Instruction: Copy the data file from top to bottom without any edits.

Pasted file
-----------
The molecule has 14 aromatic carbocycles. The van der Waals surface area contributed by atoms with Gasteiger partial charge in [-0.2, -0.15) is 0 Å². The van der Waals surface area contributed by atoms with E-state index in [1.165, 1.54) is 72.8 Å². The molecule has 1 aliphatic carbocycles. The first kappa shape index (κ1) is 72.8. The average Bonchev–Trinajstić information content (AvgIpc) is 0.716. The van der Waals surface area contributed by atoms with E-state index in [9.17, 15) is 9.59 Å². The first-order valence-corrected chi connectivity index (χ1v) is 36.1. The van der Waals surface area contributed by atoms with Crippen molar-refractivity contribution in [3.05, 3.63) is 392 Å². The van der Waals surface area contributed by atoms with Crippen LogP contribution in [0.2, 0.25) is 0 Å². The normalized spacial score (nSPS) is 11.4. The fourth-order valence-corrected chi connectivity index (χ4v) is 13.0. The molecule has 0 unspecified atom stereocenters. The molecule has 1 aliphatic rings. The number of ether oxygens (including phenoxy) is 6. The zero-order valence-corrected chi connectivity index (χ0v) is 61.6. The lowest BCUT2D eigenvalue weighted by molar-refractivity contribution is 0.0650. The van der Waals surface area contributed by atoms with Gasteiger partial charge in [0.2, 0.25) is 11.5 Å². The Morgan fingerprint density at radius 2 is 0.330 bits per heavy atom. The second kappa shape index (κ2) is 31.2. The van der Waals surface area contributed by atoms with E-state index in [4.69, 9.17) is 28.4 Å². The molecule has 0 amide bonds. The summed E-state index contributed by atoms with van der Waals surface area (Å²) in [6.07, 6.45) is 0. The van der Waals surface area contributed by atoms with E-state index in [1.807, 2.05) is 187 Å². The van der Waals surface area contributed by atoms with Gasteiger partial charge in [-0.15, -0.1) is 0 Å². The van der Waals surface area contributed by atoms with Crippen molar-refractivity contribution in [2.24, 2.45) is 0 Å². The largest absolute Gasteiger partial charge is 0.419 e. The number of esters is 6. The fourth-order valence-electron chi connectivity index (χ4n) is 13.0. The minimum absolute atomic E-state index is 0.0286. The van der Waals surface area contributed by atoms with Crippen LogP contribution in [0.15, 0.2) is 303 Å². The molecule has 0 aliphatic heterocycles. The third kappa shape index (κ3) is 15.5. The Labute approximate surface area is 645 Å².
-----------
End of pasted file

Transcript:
The molecule has 14 aromatic carbocycles. The van der Waals surface area contributed by atoms with Gasteiger partial charge in [-0.2, -0.15) is 0 Å². The van der Waals surface area contributed by atoms with E-state index in [1.165, 1.54) is 72.8 Å². The molecule has 1 aliphatic carbocycles. The first kappa shape index (κ1) is 72.8. The average Bonchev–Trinajstić information content (AvgIpc) is 0.716. The van der Waals surface area contributed by atoms with E-state index in [9.17, 15) is 9.59 Å². The first-order valence-corrected chi connectivity index (χ1v) is 36.1. The van der Waals surface area contributed by atoms with Crippen molar-refractivity contribution in [3.05, 3.63) is 392 Å². The van der Waals surface area contributed by atoms with Crippen LogP contribution in [0.2, 0.25) is 0 Å². The normalized spacial score (nSPS) is 11.4. The fourth-order valence-corrected chi connectivity index (χ4v) is 13.0. The molecule has 0 unspecified atom stereocenters. The molecule has 1 aliphatic rings. The number of ether oxygens (including phenoxy) is 6. The zero-order valence-corrected chi connectivity index (χ0v) is 61.6. The lowest BCUT2D eigenvalue weighted by molar-refractivity contribution is 0.0650. The van der Waals surface area contributed by atoms with Gasteiger partial charge in [0.2, 0.25) is 11.5 Å². The Morgan fingerprint density at radius 2 is 0.330 bits per heavy atom. The second kappa shape index (κ2) is 31.2. The van der Waals surface area contributed by atoms with E-state index in [4.69, 9.17) is 28.4 Å². The molecule has 0 amide bonds. The summed E-state index contributed by atoms with van der Waals surface area (Å²) in [6.07, 6.45) is 0. The van der Waals surface area contributed by atoms with E-state index in [1.807, 2.05) is 187 Å². The van der Waals surface area contributed by atoms with Gasteiger partial charge in [-0.15, -0.1) is 0 Å². The van der Waals surface area contributed by atoms with Crippen molar-refractivity contribution in [2.24, 2.45) is 0 Å². The largest absolute Gasteiger partial charge is 0.419 e. The number of esters is 6. The fourth-order valence-electron chi connectivity index (χ4n) is 13.0. The minimum absolute atomic E-state index is 0.0286. The van der Waals surface area contributed by atoms with Crippen LogP contribution in [0.15, 0.2) is 303 Å². The molecule has 0 aliphatic heterocycles. The third kappa shape index (κ3) is 15.5. The Labute approximate surface area is 645 Å².